President Trump provoked significant outrage when, in a tweet Tuesday, he called the House’s impeachment inquiry “a lynching.” Although a few members of the Republican Party — notably Sen. Lindsey O. Graham (S.C.) — condoned his use of the term, many of his fellow Republicans, aware of the murderous history of extralegal violence against African Americans in the United States, denounced his use of the term.

Rep. Adam Kinzinger (R-Ill.) tweeted that we should never use the term lynching because “the painful scourge in our history has no comparison to politics.” Even Senate Majority Leader Mitch McConnell (R-Ky.), who has remained largely silent in response to Trump’s racist remarks in the past, declared it “an unfortunate choice of words.”

Notwithstanding the shocked reaction to the outrageous comparison, Trump’s comments were in keeping with a long-standing strand of conservative rhetoric that might best be dubbed “elite victimization.” This is a mode of speech typically used by wealthy, powerful white men in which they employ the language of enslavement and Jim Crow to describe their plight and claim to be victims of everything from government programs to social movements they dislike to investigations into wrongdoing.

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This language marks a double appropriation. First, it is a reaction to the increasing power of claiming rights by minority populations. In the 20th century, African Americans and other oppressed groups forced the country to confront its violent, racist history and demanded full rights and citizenship. By casting themselves as victims, elites frame their individual sense of being wronged as a violation of their rights, even though those rights are well-secured. Second, it is to demand sympathy for a kind of physical and spiritual suffering akin to that experienced by racial minorities that elites claim to endure when they feel under attack.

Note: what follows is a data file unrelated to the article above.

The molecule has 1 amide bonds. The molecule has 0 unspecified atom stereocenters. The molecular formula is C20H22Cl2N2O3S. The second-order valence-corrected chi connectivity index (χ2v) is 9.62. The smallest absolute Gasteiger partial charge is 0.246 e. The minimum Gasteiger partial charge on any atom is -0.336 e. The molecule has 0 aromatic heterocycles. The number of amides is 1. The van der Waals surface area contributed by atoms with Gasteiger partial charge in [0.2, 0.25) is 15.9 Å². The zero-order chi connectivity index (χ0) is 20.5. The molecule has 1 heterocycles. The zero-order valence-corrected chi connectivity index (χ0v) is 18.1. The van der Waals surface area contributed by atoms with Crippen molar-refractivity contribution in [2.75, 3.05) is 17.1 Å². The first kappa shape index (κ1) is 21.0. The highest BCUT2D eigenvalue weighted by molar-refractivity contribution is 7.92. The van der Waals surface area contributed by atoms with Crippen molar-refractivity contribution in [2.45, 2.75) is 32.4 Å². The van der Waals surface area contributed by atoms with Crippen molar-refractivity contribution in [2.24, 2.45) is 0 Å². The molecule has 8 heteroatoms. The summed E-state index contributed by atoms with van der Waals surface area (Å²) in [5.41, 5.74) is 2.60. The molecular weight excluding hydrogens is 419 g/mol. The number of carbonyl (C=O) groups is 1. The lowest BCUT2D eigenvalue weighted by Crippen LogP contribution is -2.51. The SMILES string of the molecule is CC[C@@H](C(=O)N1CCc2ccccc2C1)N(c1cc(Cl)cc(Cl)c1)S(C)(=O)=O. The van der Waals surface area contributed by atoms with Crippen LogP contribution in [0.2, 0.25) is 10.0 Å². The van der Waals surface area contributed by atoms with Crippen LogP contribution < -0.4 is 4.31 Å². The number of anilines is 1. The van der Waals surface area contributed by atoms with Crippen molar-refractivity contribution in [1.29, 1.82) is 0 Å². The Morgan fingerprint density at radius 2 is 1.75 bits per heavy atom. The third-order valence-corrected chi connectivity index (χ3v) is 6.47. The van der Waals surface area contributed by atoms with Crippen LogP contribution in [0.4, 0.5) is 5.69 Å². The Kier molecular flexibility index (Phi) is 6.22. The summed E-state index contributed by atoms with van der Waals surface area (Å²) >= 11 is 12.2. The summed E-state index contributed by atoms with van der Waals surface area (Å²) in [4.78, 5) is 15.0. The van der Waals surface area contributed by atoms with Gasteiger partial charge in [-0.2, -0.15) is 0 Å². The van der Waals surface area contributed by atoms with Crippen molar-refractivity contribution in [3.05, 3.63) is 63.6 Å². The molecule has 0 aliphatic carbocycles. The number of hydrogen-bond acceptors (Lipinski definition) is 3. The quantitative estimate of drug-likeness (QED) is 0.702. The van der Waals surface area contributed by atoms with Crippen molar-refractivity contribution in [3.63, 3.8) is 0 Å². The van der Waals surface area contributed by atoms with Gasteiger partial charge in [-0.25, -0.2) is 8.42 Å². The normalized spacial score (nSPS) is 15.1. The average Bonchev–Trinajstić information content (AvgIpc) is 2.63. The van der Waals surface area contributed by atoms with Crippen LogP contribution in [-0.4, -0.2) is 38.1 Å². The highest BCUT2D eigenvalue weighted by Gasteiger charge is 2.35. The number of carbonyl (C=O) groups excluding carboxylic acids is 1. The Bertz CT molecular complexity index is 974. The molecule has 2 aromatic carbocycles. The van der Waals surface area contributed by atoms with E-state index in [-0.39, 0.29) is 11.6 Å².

But the language may also feel true to them. Given that wealthy white men do not face discrimination on the basis of race, the slightest feeling of vulnerability or threat might feel like oppression, however distinct it is from the lived experience of oppressed groups. In 1946, for example, J. Howard Pew, the conservative oil man, condemned what he called “continued unfair and discriminatory legislation granting special privileges for favored minorities at the expense of the general welfare.”

But this language perversely minimizes the plight of African Americans for much of American history and compares systemic wrongs with hideous consequences to legal actions or social movements that conservative white men happen to dislike.

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Long before Tuesday’s tweet, Trump had shown himself to be a master of this language of elite grievance and loss. (Think: “witch hunt.”) But he did not invent it.